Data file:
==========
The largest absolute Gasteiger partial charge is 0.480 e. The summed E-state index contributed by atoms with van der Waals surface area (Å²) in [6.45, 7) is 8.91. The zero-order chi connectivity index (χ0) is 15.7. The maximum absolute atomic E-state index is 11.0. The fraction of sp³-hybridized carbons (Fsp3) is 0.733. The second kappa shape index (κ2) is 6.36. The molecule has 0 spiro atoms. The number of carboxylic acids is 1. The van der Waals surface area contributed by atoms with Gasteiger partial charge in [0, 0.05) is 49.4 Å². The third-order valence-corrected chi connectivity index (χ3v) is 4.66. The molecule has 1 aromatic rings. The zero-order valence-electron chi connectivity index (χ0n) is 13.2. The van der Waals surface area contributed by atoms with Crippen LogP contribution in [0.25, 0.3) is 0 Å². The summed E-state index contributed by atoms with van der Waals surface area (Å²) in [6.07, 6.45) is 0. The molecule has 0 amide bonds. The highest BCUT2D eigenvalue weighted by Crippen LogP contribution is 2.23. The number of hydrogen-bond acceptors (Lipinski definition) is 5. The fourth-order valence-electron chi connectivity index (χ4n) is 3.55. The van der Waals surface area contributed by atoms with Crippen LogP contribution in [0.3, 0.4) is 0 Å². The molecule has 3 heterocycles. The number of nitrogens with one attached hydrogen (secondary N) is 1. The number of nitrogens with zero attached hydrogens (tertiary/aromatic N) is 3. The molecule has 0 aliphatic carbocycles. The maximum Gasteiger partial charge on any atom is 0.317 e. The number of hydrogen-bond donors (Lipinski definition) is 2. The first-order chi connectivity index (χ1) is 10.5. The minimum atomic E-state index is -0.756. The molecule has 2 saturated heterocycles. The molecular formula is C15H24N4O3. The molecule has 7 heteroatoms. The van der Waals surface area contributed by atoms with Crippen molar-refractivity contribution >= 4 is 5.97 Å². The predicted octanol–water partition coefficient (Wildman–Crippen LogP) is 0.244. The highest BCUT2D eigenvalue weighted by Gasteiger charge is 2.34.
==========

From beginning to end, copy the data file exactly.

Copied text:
The largest absolute Gasteiger partial charge is 0.480 e. The summed E-state index contributed by atoms with van der Waals surface area (Å²) in [6.45, 7) is 8.91. The zero-order chi connectivity index (χ0) is 15.7. The maximum absolute atomic E-state index is 11.0. The fraction of sp³-hybridized carbons (Fsp3) is 0.733. The second kappa shape index (κ2) is 6.36. The molecule has 0 spiro atoms. The number of carboxylic acids is 1. The van der Waals surface area contributed by atoms with Gasteiger partial charge in [0, 0.05) is 49.4 Å². The third-order valence-corrected chi connectivity index (χ3v) is 4.66. The molecule has 1 aromatic rings. The zero-order valence-electron chi connectivity index (χ0n) is 13.2. The van der Waals surface area contributed by atoms with Crippen LogP contribution in [0.25, 0.3) is 0 Å². The summed E-state index contributed by atoms with van der Waals surface area (Å²) in [6.07, 6.45) is 0. The molecule has 0 amide bonds. The highest BCUT2D eigenvalue weighted by Crippen LogP contribution is 2.23. The number of hydrogen-bond acceptors (Lipinski definition) is 5. The fourth-order valence-electron chi connectivity index (χ4n) is 3.55. The van der Waals surface area contributed by atoms with Crippen LogP contribution in [0.3, 0.4) is 0 Å². The molecule has 3 heterocycles. The number of nitrogens with one attached hydrogen (secondary N) is 1. The number of nitrogens with zero attached hydrogens (tertiary/aromatic N) is 3. The molecule has 0 aliphatic carbocycles. The maximum Gasteiger partial charge on any atom is 0.317 e. The number of hydrogen-bond donors (Lipinski definition) is 2. The first-order chi connectivity index (χ1) is 10.5. The minimum atomic E-state index is -0.756. The molecule has 2 saturated heterocycles. The molecular formula is C15H24N4O3. The molecule has 7 heteroatoms. The van der Waals surface area contributed by atoms with Crippen molar-refractivity contribution >= 4 is 5.97 Å². The predicted octanol–water partition coefficient (Wildman–Crippen LogP) is 0.244. The highest BCUT2D eigenvalue weighted by Gasteiger charge is 2.34.